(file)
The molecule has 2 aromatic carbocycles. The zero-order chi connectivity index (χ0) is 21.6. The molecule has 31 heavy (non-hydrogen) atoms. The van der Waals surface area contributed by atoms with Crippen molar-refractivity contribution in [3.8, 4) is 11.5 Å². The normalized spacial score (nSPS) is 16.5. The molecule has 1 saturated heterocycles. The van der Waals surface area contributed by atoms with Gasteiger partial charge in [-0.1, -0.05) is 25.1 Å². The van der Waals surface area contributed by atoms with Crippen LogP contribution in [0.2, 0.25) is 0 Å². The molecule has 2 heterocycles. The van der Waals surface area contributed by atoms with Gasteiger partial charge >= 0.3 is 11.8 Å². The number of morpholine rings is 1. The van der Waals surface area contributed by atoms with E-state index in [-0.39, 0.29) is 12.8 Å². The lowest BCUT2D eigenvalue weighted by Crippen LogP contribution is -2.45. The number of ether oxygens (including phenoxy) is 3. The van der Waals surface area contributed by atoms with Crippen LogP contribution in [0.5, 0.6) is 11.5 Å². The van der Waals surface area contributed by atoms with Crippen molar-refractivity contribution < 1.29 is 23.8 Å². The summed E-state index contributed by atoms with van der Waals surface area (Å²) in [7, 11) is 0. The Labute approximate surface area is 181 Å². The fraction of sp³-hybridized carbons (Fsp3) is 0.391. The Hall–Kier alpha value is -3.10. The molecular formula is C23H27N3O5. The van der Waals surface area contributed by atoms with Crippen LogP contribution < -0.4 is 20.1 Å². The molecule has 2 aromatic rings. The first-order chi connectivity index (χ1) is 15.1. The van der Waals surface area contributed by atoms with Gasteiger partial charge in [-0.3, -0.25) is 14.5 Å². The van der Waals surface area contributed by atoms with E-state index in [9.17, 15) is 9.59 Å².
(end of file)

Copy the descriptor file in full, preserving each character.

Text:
The molecule has 2 aromatic carbocycles. The zero-order chi connectivity index (χ0) is 21.6. The molecule has 31 heavy (non-hydrogen) atoms. The van der Waals surface area contributed by atoms with Crippen molar-refractivity contribution in [3.8, 4) is 11.5 Å². The normalized spacial score (nSPS) is 16.5. The molecule has 1 saturated heterocycles. The van der Waals surface area contributed by atoms with Gasteiger partial charge in [-0.1, -0.05) is 25.1 Å². The van der Waals surface area contributed by atoms with Crippen LogP contribution in [0.2, 0.25) is 0 Å². The molecule has 2 heterocycles. The van der Waals surface area contributed by atoms with Gasteiger partial charge >= 0.3 is 11.8 Å². The number of morpholine rings is 1. The van der Waals surface area contributed by atoms with E-state index in [-0.39, 0.29) is 12.8 Å². The lowest BCUT2D eigenvalue weighted by Crippen LogP contribution is -2.45. The number of ether oxygens (including phenoxy) is 3. The van der Waals surface area contributed by atoms with Crippen LogP contribution in [0.5, 0.6) is 11.5 Å². The van der Waals surface area contributed by atoms with Crippen molar-refractivity contribution < 1.29 is 23.8 Å². The summed E-state index contributed by atoms with van der Waals surface area (Å²) in [7, 11) is 0. The Labute approximate surface area is 181 Å². The fraction of sp³-hybridized carbons (Fsp3) is 0.391. The Hall–Kier alpha value is -3.10. The molecular formula is C23H27N3O5. The van der Waals surface area contributed by atoms with Crippen LogP contribution < -0.4 is 20.1 Å². The molecule has 2 aromatic rings. The first-order chi connectivity index (χ1) is 15.1. The van der Waals surface area contributed by atoms with Gasteiger partial charge in [-0.3, -0.25) is 14.5 Å². The van der Waals surface area contributed by atoms with E-state index in [9.17, 15) is 9.59 Å².